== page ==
The role of education in addressing malnutrition has also been brought to the front burner. Findings have shown that educated mothers practice exclusive breastfeeding more as opposed to the uneducated ones who may not know the benefits of breastfeeding. In the north the level of education is quite low especially among the females, most of whom are married off before their eighteenth birthday as child brides. The consequences of this cultural practice is forcing the girls into early motherhood when they are barely prepared, emotionally, physically, intellectually and psychologically to face such challenge.
This will also affect the children from such unions who would be poorly breastfed and even denied other nutritional supplementations leading to stunting, wasting, underweight and micronutrients deficiencies.
Such children having lost these life-saving interventions if they survive early childhood killer diseases like pneumonia, cholera, measles would likely end up with poorly developed brains, inadequate cognitive abilities as well as other essential organs. This will not only affect the quality of life they live but will adversely affect their productivity and abilities to carry out mentally tasking assignments which require critical thinking.
Juxtaposed with children who have the privilege of being exclusively breastfed with good food supplementations leading up to the first 1000 days of their lives, these children are most likely going to be healthier, physically and mentally sound and have abilities to thrive better than their counterparts who are malnourished or not properly fed.
UNICEF have through their various nutrition intervention programs been able to reach over 2 million children in eleven northern states. Over the years UNICEF has initiated and sustained various programs on nutrition which includes Community Based Management of Acute Malnutrition (CMAM) where over 200,000 children have been treated with Ready-To-Use-Therapeutic Food (RUTF) for severely acute malnourished children, Infant and Young Child Feeding – this method promotes and encourage mothers to practice exclusive breastfeeding for six months with other necessary supports and counselling. This also include providing complementary feeding, micronutrients powders distributions to mothers after the six months of exclusive breastfeeding and provision of Vitamin A and iron supplements for children suffering from micronutrients deficiencies.
Despite the commendable efforts by UNICEF and partners in tackling malnutrition, there still exist a huge gap as millions of children are in dire need of nutrition intervention. The current nutrition indicators showing that about 25 million children in Nigeria are malnourished are quite worrisome.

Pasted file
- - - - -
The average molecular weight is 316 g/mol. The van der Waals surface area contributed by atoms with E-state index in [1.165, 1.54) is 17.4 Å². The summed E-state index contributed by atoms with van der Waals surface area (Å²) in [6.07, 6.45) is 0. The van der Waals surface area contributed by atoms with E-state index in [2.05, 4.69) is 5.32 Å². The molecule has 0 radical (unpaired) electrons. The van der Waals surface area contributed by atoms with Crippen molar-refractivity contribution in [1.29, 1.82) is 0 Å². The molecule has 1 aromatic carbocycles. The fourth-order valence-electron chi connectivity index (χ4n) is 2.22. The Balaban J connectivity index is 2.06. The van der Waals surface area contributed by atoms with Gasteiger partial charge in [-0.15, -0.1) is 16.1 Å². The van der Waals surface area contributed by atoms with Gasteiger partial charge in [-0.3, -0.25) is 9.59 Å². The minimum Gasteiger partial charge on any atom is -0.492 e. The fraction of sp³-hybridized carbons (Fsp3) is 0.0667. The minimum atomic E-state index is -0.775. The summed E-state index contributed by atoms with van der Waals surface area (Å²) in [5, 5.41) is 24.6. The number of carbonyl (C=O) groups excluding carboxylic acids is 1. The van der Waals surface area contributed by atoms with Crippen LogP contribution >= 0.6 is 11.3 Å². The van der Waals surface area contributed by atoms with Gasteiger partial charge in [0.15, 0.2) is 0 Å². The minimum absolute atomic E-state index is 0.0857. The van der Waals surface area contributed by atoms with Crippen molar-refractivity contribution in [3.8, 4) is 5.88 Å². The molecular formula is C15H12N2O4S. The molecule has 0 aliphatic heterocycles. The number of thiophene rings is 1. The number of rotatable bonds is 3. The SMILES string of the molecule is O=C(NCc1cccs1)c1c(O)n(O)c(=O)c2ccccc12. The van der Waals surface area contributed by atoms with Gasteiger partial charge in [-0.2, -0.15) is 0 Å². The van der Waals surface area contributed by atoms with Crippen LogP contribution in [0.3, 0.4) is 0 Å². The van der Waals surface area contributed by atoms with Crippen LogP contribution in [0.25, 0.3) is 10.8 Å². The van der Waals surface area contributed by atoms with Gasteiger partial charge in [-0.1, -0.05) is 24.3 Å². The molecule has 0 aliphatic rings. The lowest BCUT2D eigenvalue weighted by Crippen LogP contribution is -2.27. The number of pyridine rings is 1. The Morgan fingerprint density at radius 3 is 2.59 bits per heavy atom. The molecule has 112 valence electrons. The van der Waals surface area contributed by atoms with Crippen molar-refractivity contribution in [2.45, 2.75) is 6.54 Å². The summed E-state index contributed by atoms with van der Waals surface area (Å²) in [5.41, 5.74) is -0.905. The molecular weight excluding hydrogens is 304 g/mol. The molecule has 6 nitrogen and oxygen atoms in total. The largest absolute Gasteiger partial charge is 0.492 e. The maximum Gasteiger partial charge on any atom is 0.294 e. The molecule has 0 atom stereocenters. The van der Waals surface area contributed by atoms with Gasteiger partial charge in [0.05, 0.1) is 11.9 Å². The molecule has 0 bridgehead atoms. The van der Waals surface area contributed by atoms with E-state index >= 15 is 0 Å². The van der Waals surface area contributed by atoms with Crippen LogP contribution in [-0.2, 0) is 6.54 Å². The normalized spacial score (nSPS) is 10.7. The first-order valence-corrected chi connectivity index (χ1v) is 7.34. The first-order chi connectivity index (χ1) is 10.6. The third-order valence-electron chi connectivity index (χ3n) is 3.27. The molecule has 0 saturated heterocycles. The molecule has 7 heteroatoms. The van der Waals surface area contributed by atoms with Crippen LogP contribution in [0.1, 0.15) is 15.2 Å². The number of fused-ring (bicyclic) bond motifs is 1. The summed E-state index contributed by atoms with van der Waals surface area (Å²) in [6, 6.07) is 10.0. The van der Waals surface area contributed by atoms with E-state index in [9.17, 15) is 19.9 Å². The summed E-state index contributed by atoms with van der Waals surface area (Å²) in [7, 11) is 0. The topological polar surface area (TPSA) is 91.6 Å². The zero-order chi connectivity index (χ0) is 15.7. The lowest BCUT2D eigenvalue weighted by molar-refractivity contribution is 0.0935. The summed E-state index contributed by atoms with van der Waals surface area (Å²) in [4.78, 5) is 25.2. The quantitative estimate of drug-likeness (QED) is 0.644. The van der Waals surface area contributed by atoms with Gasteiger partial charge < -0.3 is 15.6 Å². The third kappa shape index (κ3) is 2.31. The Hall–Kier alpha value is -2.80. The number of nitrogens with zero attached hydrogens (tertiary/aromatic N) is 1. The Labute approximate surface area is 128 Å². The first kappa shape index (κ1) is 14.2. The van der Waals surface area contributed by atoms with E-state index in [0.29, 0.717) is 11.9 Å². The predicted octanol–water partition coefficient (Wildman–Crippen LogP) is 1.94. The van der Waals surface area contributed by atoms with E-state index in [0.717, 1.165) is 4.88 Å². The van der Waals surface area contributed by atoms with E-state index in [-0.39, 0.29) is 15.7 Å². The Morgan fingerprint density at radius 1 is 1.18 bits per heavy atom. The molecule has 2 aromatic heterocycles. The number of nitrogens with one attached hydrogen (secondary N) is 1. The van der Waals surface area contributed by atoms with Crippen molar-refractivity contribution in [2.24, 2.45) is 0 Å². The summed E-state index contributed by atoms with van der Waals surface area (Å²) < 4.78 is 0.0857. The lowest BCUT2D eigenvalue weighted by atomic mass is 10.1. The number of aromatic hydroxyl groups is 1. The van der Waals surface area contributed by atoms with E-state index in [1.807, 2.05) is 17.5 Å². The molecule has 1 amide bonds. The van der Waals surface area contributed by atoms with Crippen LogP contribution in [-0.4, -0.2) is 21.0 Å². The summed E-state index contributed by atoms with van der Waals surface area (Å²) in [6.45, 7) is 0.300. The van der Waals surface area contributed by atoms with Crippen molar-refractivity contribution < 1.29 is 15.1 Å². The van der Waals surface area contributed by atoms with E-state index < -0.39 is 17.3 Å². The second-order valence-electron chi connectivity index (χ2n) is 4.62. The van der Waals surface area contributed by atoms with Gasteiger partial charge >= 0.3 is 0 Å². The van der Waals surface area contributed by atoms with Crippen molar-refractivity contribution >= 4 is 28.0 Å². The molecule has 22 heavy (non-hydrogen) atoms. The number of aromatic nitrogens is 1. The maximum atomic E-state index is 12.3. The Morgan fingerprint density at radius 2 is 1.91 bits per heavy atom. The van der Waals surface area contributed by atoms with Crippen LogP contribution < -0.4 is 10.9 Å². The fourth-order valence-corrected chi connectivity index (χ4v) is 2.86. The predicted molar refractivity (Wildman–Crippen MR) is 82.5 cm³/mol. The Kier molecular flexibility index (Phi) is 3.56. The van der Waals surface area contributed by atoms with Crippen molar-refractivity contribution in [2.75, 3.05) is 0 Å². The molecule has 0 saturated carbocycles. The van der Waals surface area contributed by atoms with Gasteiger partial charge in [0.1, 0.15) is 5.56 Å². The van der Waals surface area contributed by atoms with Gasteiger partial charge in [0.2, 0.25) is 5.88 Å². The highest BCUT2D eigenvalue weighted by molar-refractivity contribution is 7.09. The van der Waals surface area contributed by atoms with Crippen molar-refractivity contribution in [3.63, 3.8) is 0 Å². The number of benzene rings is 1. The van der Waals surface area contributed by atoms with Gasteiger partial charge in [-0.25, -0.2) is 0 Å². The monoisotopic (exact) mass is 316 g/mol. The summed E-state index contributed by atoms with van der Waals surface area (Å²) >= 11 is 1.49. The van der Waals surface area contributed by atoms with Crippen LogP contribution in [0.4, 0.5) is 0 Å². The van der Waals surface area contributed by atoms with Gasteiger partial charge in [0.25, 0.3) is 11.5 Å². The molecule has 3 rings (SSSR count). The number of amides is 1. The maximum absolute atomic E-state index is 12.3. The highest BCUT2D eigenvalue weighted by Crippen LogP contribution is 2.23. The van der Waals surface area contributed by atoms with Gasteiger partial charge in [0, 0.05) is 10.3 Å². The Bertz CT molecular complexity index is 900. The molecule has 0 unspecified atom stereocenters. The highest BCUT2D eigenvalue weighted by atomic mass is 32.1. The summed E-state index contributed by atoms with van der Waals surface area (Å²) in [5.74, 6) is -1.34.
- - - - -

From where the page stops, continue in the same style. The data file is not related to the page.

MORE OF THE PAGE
Nigeria government needs to invest more in nutrition. Scaling up investments in nutrition will reduce child mortality by 50% according to report and this shows how critical nutrition is to child survival.
Increasing budgetary allocation to nutrition is key to solving malnutrition.
Looking at the gloomy picture as regards to malnutrition in Nigeria, it has also become imperative to stimulate more discussions through social movements, media advocacy and multi-sectoral engagements.
According to UNICEF Nutrition officer in Bauchi, Dr Martins Jackson, nutrition is too important to be left in the hands of the government alone.
Exclusive breastfeeding is very critical to child survival and full development. In northern Nigeria most women are not well informed about the benefits of exclusive breastfeeding and this has resulted in having high noncompliance level to exclusive breastfeeding.
Dr Kelechukwu Onah, a medical practitioner has this to say about exclusive breastfeeding, " The benefits of exclusive breastfeeding for children cannot be overemphasised, it is key to a healthy child because breast milk contains everything a baby needs to grow and develop fully like water, protein, vitamins and antibodies against infections".
On the reason some mothers including those in the medical field do not practice exclusive breastfeeding on their babies, Dr Onah said, some women still believe that breast milk is not enough for the baby while some argue that if their own parents supported breast milk with other supplements including water when they were born and they did not suffer any deformities or death why would they not do same for their babies.
She also attributed the attitude to lack of inadequate caring or maternity time, since some mothers because of their jobs and other commitments have little time to breastfeed their babies.
Dr Onah also blame certain cultural beliefs and lifestyles where some women think their breasts would sag and they would be out of shape when they breastfeed their babies exclusively for six months.
Experts have suggested establishing community based centres for the management of breastfeeding where both men and women are sensitized with relevant information about exclusive breastfeeding and complementary feeding for newborns and under five children as part of the response plan in addressing the poor attitude of mothers to excusive breastfeeding. According to them, incorporating men in the breastfeeding awareness drive will help to change the narratives since empirical evidence shows that men in the north play a pivotal role in the nutrition decision of their families.